Much of what happens in the movie transcends any specific disease, says Harden, who won the Best Supporting Actress Oscar for the film Pollock.

She points to another scene in the film in which the Marino family decides to have Thanksgiving dinner at an overbooked restaurant during one of Mary's temporary leaves from the psychiatric hospital. Their reservation isn't honored, and Mary's desire for pumpkin pie escalates into a major scene.

"You know how it is," Harden says. "One member gets angry and the whole family gets whipped up. It's not about being mentally ill. People recognize it, because you know -- you're hungry, and you're sitting there, and you don't get the place you want, and you're angry, and you start going on and on, and then everybody gets involved. I think people can recognize themselves." Unable to accept his wife's illness or relate to his son, the film shows John trying to cope by immersing himself in building a large sailboat in his driveway. He works on it day and night, neglecting his son and his job. Chris, meanwhile, misses his mom and longs for his dad's affection, but John doesn't notice -- consumed with his project, John dreams of taking Mary sailing again in the boat he promised her years ago, before she became ill.

Throughout the movie, Chris tries to keep his chaotic home life a secret. But his worst fears are realized when Mary unexpectedly shows up at his birthday party at a roller-skating rink, a candled cake in her hands and a paper hat cocked on her head, and proceeds to inadvertently humiliate her sensitive son.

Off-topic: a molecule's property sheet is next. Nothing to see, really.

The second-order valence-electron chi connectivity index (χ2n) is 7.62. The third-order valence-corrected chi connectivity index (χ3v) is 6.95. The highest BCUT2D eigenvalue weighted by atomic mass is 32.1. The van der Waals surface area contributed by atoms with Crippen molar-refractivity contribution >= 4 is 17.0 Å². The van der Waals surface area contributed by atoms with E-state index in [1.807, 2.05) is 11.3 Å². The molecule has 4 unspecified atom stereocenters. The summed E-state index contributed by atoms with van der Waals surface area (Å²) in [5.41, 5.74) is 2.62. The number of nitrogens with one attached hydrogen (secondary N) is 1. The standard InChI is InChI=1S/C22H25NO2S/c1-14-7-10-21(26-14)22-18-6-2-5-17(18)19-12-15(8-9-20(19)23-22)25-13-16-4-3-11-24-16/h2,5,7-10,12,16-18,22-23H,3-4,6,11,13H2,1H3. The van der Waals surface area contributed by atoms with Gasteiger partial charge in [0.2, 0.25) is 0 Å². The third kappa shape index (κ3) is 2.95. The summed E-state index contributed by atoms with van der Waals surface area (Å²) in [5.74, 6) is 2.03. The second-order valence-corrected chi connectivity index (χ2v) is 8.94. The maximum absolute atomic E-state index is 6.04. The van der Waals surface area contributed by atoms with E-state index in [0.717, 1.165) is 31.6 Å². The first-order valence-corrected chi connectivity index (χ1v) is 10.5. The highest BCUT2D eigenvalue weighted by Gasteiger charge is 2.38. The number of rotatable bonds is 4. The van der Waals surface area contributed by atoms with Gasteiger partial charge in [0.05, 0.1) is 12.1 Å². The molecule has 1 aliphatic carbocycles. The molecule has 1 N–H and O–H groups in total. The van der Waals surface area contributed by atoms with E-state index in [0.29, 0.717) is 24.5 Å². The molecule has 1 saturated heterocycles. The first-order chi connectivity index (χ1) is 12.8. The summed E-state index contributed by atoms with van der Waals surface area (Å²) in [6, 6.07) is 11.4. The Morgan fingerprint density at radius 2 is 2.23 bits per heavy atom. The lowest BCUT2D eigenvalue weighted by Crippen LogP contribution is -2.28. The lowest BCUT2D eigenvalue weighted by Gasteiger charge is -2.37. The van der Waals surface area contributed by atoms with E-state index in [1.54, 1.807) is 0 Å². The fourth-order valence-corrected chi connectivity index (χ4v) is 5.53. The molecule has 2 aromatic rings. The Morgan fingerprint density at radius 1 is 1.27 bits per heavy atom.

"She's trying to be a good mother, "Greco says of the sequence. "It's Chris who goes a little overboard. But that's what I loved about that scene." In Canvas, the classroom of filmmaker Joseph Greco's memory has become a roller-skating rink and the event a birthday party. But the moment remains ripe with potential public embarrassment and the lingering legacy of a life with schizophrenia.

Ridiculed and bullied by his classmates at school -- one asks if his mother wears a straitjacket to bed -- Chris lashes out. He picks a fight that gets him a suspension from school and punishment by John.

In one of the most dramatic moments in the movie, Chris's emotions are pushed to the limit, lead into a confrontation and catharsis that result in a better understanding between father and son.


Critical to the film was Harden's portrayal of Mary .

Greco says the actress "was very concerned with making sure we portrayed the illness and the story accurately, sensitively, and without sentimentality."

Harden did not meet the real-life Mary, Greco says because "I never wanted her to feel like she had to copy my mother." "Even though the film is very personal," he explains, "the Mary character is her own person. I wanted Marcia to have that freedom. "

Greco says he was amazed by how spot-on Harden's performance turned out to be. 

"She bared her soul in the movie.  Every time she went before the camera, I found it almost uncanny how very similar it was to what my mother would have done in that situation. 

"At Greco's suggestion Harden and Pantoliano visited Fountain House in New York City, a professional self-help program operated for and by men and women recovering from mental illnesses.

"People find this incredible support there through art, painting, flower arranging, jobs, and just communicating with each other," says Harden, adding that she walked away from the experience feeling like all people are more alike than they are different.